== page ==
SUMTER, S.C. — Rep. Jim Clyburn was preaching to the choir, in every sense.
Clyburn was the guest speaker at a Black church here on a recent Sunday, telling the audience that a certain candidate for high office deserves to lose. He didn't mention Donald Trump by name, but it was clear whom he meant.
The Democratic congressman from South Carolina rattled off a list of ways Trump has insulted Black Americans over the years. Sitting in the pews, the largely middle-aged and older congregants applauded the message. The trouble for Clyburn, 83, is that the people he most needs to hear him weren't the ones listening.
The next day, Clyburn cast an early vote for President Joe Biden in South Carolina's Democratic primary. He held a news conference afterward and laid out the stakes.
"Do you want this country to be led by someone who time and time again demonstrates misogynistic tendencies and racist attitudes?" he said, standing outside the polling place on a blustery morning in Orangeburg. "Is that what you want?"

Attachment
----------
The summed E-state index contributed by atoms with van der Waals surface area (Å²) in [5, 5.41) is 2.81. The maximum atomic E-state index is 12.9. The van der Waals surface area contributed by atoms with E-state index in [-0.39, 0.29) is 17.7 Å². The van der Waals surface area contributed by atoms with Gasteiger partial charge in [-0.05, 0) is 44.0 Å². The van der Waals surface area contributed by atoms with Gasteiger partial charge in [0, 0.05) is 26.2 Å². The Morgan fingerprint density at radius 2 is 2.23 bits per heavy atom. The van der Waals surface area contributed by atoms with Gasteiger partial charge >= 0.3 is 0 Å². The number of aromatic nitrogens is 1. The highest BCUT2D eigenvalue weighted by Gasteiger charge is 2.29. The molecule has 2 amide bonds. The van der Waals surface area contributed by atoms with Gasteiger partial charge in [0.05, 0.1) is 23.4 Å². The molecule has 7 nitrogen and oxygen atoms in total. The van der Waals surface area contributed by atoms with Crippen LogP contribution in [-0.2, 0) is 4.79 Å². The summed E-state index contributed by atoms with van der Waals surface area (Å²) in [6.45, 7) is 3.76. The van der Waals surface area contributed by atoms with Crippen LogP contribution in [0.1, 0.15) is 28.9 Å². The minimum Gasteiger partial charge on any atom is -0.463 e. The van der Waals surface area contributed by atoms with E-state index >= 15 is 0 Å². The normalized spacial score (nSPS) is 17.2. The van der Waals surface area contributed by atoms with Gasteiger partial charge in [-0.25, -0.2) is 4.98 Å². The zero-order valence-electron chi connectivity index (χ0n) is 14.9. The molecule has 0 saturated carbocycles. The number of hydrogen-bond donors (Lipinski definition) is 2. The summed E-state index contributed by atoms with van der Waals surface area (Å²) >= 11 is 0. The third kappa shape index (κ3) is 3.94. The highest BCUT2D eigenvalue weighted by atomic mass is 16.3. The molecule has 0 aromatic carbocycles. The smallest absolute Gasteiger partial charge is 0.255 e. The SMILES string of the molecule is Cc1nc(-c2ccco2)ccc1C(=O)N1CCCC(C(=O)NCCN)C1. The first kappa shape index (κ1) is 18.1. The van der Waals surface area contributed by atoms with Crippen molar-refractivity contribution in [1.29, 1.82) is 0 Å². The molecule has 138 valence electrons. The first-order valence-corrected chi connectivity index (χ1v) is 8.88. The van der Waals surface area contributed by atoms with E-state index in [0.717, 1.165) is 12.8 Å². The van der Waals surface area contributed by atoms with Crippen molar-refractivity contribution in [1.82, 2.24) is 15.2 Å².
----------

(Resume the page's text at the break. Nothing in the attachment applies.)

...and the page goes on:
Without Clyburn, there might never have been a Biden presidency. In 2020, his endorsement revived Biden's flailing campaign. Clyburn cemented Biden's status as the favorite of Black voters, helping him win the South Carolina primary and vaulting him to the party nomination.
Now, polling shows that young Black voters are peeling away from Biden in numbers that worry Democratic officials. Clyburn, for his part, sounds indignant.
Just compare Biden's history to Trump's, he says. Trump has demeaned Black Americans for decades, he adds, while Biden has compiled a record rivaling that of Lyndon Johnson's "Great Society."
Of young Black voters who've grown disenchanted with Biden, Clyburn said: "I want them to stand in front of me and tell me they will support that [Trump’s record] over Joe Biden’s record."
NBC News polling in 2023 found that Black voters overall favored Biden over Trump by 73% to 17%. But when it came to voters under the age of 34, the margin shrank. Among that slice of the Black electorate, Biden’s support fell to 60%; Trump’s rose to 28%. In 2020, Biden won 87% of Black voters, including 89% of Black voters under 29 and 78% of those 30 to 44.